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Gov. Perry: Infrastructure a Major Reason Businesses Expand and Relocate to Texas

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Date:
Location: Lockhart, TX

You know, a fresh patch of asphalt just up the road from here is getting a lot of attention what with the Formula 1 race and all, but this particular stretch of roadway promises to help a whole lot of people in the years to come.

It's great to see [TTC] Chairman [Ted] Houghton, [former] Secretary [Mary] Peters [US Dept. of Transportation], [Lockhart] Mayor [Lew] White, as well as Rafael del Pino of Ferrovial and Zachary President David Zachary.

A day like today reminds us that while nobody likes road construction, everybody's happy when it's time to finally open the lanes.

As anyone who's spent significant time stuck on I-35 between Austin and San Antonio can tell you, that's not a place you want to be.

Time spent locked in the midst of a traffic jam is lost productivity, lost opportunities and, worst of all, lost time with your friends, family and loved ones.

Thanks to Highway 130, traffic flowing north-south along one of America's most important trading routes has a new option, which should help ease travel times for everyone in the area.

This stretch of road holds a special place in our history, the first state road financed and built via a public-private partnership, enabling this stretch to be built without placing a new burden on the taxpayers in local counties and Texans statewide.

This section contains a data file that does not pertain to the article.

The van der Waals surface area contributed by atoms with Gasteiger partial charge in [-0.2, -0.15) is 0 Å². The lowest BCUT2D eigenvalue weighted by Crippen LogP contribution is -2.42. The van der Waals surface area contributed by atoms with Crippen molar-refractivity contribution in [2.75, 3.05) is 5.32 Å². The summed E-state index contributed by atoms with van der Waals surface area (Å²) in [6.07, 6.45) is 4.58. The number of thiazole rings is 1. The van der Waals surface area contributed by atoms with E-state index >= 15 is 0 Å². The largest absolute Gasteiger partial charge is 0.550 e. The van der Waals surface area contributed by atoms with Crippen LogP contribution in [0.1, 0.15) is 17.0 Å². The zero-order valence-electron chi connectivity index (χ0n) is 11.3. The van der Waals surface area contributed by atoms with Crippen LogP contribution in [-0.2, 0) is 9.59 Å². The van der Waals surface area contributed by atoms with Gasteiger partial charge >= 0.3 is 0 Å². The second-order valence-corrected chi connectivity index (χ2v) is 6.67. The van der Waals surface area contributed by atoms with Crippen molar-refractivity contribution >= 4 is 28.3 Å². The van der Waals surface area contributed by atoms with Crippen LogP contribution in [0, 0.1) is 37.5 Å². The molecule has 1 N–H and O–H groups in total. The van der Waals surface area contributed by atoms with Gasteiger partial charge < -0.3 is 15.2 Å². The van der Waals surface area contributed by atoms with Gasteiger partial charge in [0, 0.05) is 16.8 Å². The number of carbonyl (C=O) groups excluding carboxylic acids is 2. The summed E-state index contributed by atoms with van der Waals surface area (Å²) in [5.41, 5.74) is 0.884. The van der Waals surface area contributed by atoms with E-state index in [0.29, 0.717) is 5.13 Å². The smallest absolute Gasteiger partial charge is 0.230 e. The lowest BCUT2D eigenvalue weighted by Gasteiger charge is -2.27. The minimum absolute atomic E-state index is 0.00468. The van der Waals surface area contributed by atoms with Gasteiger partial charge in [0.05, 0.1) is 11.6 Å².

When we debated and passed legislation enabling this sort of project in 2003, there was no shortage of individuals from inside and outside the Capitol insisting it wouldn't work.

Well, today the proof of that concept is complete, and can be seen in concrete and asphalt.

And I'd like to commend everyone involved in this project, from conception to completion, for all their hard work over the years.

Public-private partnerships are an important tool in the production of new roads, but it's just one tool among many.

Earlier this year, I introduced the Texas Budget Compact, a key piece of which was a call to end diversions from one fund to another, which directly affects one of the key tools we have available for transportation projects in the state, Fund 6.

All too often, Fund 6, used to fund road maintenance and construction and financed by a variety of taxes, including gas taxes, is tapped for entirely unrelated projects.
This has to stop.

First, because it's not a transparent and honest accounting of our financial situation, and second, because we need to build more roads like this one.

Infrastructure is a major reason businesses continue to look to Texas when it comes time for expansion or relocation, and while we have been more than competitive in attracting employers, we have to keep up with demand.

While innovative and creative solutions like the public-private partnership we used here are helpful, it's not a one-size-fits-all situation.

We have to use all our creativity and fiscal discipline, and every tool at our disposal, to create the infrastructure necessary to handle a population that's growing by 1,000 people a day.

In the upcoming legislative session, we'll work to address those needs, without compromising the sound conservative principles that have made Texas the top state in the country to live, work, raise a family and start a business.

Once again, I'd like to commend everyone involved with the design, planning, financing and construction of this highway, and I look forward to using it for trips myself.

God bless you and, through you, may He continue to bless the great state of Texas.


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